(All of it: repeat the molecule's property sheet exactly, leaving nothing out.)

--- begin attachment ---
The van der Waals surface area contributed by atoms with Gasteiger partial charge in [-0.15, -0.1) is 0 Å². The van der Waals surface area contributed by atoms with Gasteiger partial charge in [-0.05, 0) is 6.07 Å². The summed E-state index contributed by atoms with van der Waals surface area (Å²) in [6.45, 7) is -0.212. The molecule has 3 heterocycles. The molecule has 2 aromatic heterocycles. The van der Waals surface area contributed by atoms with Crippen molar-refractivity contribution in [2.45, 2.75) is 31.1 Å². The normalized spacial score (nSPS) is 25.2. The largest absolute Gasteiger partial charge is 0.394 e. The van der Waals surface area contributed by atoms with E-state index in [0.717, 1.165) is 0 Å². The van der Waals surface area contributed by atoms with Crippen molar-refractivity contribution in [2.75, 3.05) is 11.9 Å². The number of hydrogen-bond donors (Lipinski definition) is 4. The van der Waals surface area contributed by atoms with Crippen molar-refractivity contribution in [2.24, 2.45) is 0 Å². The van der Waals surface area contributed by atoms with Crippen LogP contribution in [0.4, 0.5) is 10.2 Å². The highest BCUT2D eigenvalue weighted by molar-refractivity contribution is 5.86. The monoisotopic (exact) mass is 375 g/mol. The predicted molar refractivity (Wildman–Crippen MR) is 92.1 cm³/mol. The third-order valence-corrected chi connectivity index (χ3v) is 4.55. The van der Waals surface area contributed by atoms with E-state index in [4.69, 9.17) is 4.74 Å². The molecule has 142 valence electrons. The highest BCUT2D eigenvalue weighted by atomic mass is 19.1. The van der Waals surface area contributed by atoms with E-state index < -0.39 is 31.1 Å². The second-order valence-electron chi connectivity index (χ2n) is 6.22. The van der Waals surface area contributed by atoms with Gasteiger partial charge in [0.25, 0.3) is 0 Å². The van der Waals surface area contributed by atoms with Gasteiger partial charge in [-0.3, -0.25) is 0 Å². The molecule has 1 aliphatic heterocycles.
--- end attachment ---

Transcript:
The van der Waals surface area contributed by atoms with Gasteiger partial charge in [-0.15, -0.1) is 0 Å². The van der Waals surface area contributed by atoms with Gasteiger partial charge in [-0.05, 0) is 6.07 Å². The summed E-state index contributed by atoms with van der Waals surface area (Å²) in [6.45, 7) is -0.212. The molecule has 3 heterocycles. The molecule has 2 aromatic heterocycles. The van der Waals surface area contributed by atoms with Crippen molar-refractivity contribution in [2.45, 2.75) is 31.1 Å². The normalized spacial score (nSPS) is 25.2. The largest absolute Gasteiger partial charge is 0.394 e. The van der Waals surface area contributed by atoms with E-state index in [0.717, 1.165) is 0 Å². The van der Waals surface area contributed by atoms with Crippen molar-refractivity contribution in [2.75, 3.05) is 11.9 Å². The number of hydrogen-bond donors (Lipinski definition) is 4. The van der Waals surface area contributed by atoms with Crippen molar-refractivity contribution in [2.24, 2.45) is 0 Å². The van der Waals surface area contributed by atoms with Crippen LogP contribution in [0.4, 0.5) is 10.2 Å². The highest BCUT2D eigenvalue weighted by molar-refractivity contribution is 5.86. The monoisotopic (exact) mass is 375 g/mol. The predicted molar refractivity (Wildman–Crippen MR) is 92.1 cm³/mol. The third-order valence-corrected chi connectivity index (χ3v) is 4.55. The van der Waals surface area contributed by atoms with E-state index in [4.69, 9.17) is 4.74 Å². The molecule has 142 valence electrons. The highest BCUT2D eigenvalue weighted by atomic mass is 19.1. The van der Waals surface area contributed by atoms with E-state index < -0.39 is 31.1 Å². The second-order valence-electron chi connectivity index (χ2n) is 6.22. The van der Waals surface area contributed by atoms with Gasteiger partial charge in [0.25, 0.3) is 0 Å². The van der Waals surface area contributed by atoms with Gasteiger partial charge in [-0.3, -0.25) is 0 Å². The molecule has 1 aliphatic heterocycles.